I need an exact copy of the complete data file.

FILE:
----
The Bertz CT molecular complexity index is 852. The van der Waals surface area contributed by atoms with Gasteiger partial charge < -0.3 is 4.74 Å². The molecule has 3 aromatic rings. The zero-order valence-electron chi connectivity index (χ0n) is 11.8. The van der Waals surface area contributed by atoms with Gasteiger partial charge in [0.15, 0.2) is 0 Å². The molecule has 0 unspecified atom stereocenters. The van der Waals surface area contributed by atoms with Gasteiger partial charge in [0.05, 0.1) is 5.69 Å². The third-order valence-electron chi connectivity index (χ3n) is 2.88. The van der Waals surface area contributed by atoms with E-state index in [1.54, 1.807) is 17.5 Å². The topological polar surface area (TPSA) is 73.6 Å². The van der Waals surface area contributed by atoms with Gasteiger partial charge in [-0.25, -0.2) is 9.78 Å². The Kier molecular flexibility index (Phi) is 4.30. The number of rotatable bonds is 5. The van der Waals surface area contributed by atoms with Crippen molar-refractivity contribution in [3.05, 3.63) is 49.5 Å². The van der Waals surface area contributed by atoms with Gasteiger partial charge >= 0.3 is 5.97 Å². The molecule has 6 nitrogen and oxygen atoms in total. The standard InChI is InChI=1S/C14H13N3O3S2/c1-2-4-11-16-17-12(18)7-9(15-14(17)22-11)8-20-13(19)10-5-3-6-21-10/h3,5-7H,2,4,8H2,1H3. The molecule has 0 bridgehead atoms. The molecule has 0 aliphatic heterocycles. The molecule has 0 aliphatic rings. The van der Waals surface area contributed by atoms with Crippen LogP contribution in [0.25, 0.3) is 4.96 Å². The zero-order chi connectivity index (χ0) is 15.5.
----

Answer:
The Bertz CT molecular complexity index is 852. The van der Waals surface area contributed by atoms with Gasteiger partial charge < -0.3 is 4.74 Å². The molecule has 3 aromatic rings. The zero-order valence-electron chi connectivity index (χ0n) is 11.8. The van der Waals surface area contributed by atoms with Gasteiger partial charge in [0.15, 0.2) is 0 Å². The molecule has 0 unspecified atom stereocenters. The van der Waals surface area contributed by atoms with Gasteiger partial charge in [0.05, 0.1) is 5.69 Å². The third-order valence-electron chi connectivity index (χ3n) is 2.88. The van der Waals surface area contributed by atoms with E-state index in [1.54, 1.807) is 17.5 Å². The topological polar surface area (TPSA) is 73.6 Å². The van der Waals surface area contributed by atoms with Gasteiger partial charge in [-0.25, -0.2) is 9.78 Å². The Kier molecular flexibility index (Phi) is 4.30. The number of rotatable bonds is 5. The van der Waals surface area contributed by atoms with Crippen molar-refractivity contribution in [3.05, 3.63) is 49.5 Å². The van der Waals surface area contributed by atoms with Gasteiger partial charge >= 0.3 is 5.97 Å². The molecule has 6 nitrogen and oxygen atoms in total. The standard InChI is InChI=1S/C14H13N3O3S2/c1-2-4-11-16-17-12(18)7-9(15-14(17)22-11)8-20-13(19)10-5-3-6-21-10/h3,5-7H,2,4,8H2,1H3. The molecule has 0 bridgehead atoms. The molecule has 0 aliphatic heterocycles. The molecule has 0 aliphatic rings. The van der Waals surface area contributed by atoms with Crippen LogP contribution in [0.25, 0.3) is 4.96 Å². The zero-order chi connectivity index (χ0) is 15.5.